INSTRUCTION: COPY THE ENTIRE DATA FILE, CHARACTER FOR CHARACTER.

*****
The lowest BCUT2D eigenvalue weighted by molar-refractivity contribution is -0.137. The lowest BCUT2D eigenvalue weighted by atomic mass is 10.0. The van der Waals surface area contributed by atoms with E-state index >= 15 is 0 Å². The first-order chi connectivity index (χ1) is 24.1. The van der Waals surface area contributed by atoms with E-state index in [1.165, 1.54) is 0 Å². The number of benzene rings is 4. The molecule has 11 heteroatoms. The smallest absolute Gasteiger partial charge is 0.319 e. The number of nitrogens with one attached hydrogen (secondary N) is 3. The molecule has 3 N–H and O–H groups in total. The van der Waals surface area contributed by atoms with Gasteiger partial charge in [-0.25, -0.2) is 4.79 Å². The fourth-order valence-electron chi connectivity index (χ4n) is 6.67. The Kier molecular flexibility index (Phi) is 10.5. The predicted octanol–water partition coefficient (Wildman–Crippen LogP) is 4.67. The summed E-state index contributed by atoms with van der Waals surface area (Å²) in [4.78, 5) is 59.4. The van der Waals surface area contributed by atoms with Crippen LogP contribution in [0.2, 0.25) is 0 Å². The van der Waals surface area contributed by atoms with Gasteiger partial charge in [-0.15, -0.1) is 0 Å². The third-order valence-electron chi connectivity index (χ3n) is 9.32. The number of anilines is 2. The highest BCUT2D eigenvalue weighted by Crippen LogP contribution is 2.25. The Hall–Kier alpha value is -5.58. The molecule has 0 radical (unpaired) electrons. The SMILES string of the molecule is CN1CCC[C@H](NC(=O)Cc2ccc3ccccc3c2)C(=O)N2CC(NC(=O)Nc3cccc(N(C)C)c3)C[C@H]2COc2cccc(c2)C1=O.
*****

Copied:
The lowest BCUT2D eigenvalue weighted by molar-refractivity contribution is -0.137. The lowest BCUT2D eigenvalue weighted by atomic mass is 10.0. The van der Waals surface area contributed by atoms with E-state index >= 15 is 0 Å². The first-order chi connectivity index (χ1) is 24.1. The van der Waals surface area contributed by atoms with E-state index in [1.165, 1.54) is 0 Å². The number of benzene rings is 4. The molecule has 11 heteroatoms. The smallest absolute Gasteiger partial charge is 0.319 e. The number of nitrogens with one attached hydrogen (secondary N) is 3. The molecule has 3 N–H and O–H groups in total. The van der Waals surface area contributed by atoms with Gasteiger partial charge in [-0.25, -0.2) is 4.79 Å². The fourth-order valence-electron chi connectivity index (χ4n) is 6.67. The Kier molecular flexibility index (Phi) is 10.5. The predicted octanol–water partition coefficient (Wildman–Crippen LogP) is 4.67. The summed E-state index contributed by atoms with van der Waals surface area (Å²) in [4.78, 5) is 59.4. The van der Waals surface area contributed by atoms with Crippen LogP contribution in [0.2, 0.25) is 0 Å². The van der Waals surface area contributed by atoms with Gasteiger partial charge in [-0.15, -0.1) is 0 Å². The third-order valence-electron chi connectivity index (χ3n) is 9.32. The number of anilines is 2. The highest BCUT2D eigenvalue weighted by Crippen LogP contribution is 2.25. The Hall–Kier alpha value is -5.58. The molecule has 0 radical (unpaired) electrons. The SMILES string of the molecule is CN1CCC[C@H](NC(=O)Cc2ccc3ccccc3c2)C(=O)N2CC(NC(=O)Nc3cccc(N(C)C)c3)C[C@H]2COc2cccc(c2)C1=O.